In 1995 it was used in the Despair series, Terror in Christmas Town, Deer Napped, and Castaway: The Ordeal Begins as well as the official example games Meltdown and Industrial Killers. Meanwhile, the various bugs in the program were worked out and upgrades and patches were released, partly because of the rushed development of the system in the first place.[3] The contract with the German group changed, and instead the new game creation system was re-released in German as well as English.

The engine was ported to Microsoft Windows and Direct X in 1998, as well as updating it beyond Wolfenstein 3D-like standards. The company had first detected the decline of DOS in 1994, and had decided to port to Windows and adopt 3D API technology using the Renderware library. This was first attempted in a racing game called Baja Bash, but emphasis was switched to converting the old game creation engine because of market demands, time constraints, and some criticism of the later game - despite its attempted physics advances. Because of licensing restrictions however, they eventually opted to use Direct3D.[4]

In this updated form that it was used in the game Pencil Whipped, designed for the 2000 Independent Games Festival. Chub Gam 3D, an earlier freeware game, was reissued in director's cut form in 1998. In 2001 the third version of the engine was released, featuring true-3D polygonal enemies and weapons, 3D terrain, super lighting effects, and other improvements.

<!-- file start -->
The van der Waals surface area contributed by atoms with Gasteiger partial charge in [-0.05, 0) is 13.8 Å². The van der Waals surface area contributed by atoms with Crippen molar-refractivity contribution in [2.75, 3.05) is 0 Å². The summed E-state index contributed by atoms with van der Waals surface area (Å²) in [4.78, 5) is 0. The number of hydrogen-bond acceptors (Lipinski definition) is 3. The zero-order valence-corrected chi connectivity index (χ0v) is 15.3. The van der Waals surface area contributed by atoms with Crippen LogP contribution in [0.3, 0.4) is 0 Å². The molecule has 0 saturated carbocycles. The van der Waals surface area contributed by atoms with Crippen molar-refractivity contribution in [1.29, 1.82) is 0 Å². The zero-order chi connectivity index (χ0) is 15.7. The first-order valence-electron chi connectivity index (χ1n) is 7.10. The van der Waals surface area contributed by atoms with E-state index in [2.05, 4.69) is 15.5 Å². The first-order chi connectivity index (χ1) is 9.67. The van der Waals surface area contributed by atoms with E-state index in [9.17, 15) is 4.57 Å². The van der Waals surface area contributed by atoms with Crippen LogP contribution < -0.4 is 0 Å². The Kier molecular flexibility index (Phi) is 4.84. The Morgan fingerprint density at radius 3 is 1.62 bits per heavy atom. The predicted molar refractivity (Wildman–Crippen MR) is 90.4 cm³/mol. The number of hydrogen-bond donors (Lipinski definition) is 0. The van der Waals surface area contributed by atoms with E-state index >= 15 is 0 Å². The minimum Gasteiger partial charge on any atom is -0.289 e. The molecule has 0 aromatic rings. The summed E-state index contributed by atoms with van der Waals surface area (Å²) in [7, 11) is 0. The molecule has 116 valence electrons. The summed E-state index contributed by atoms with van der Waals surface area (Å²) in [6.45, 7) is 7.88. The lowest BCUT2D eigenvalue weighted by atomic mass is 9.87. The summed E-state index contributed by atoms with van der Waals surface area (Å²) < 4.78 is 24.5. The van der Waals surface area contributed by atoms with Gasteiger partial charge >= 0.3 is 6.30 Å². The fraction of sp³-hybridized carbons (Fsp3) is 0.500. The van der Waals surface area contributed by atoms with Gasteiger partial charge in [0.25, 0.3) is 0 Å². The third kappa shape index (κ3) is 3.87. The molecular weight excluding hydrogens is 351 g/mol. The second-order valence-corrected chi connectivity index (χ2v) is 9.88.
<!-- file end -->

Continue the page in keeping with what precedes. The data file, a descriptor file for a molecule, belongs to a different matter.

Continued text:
The engine ceased being sold in May 2003 and soon after the Pie in the Sky company website came down. The book 3D Game Creation by Luke Ahearn for Cyberrookies has a section which examines making games using the Pie in the Sky development tools,[5] and the system, alongside GameMaker: Studio, Construct, The Games Factory and FPS Creator, was used in the "Problem Solving through Game Creation" course put out by the College of Engineering and Applied Science.[6]

In 2010 the company was restarted, and has created a physics engine demo and a dice simulation for the Android operating system, tested on the Motorola Droid.[7] The choice of a physics engine is likely inspired by the popularity of the Corncob 3D physics. The company's new website notes "the focus will be more about making fun stuff that being a money-producing business."[8] The rebirth of the company came from a feeling that small companies can make a better headway in the mobile market than on the PC market, based on their struggling experience trying to keep the Pie in the Sky tools current to big name standards in the 1990s.[4]


Note: games made with the 3D Game Creation System without the direct involvement of Pie in the Sky Software are not listed here.

The 1992 tile Cyberpuck appears to be based on an early version of Power 3D, suggesting it was possibly licensed.

The 1996 release Vendetta was created as a demo for the GCS by UK re-distributor Springsoft.

External Links[edit]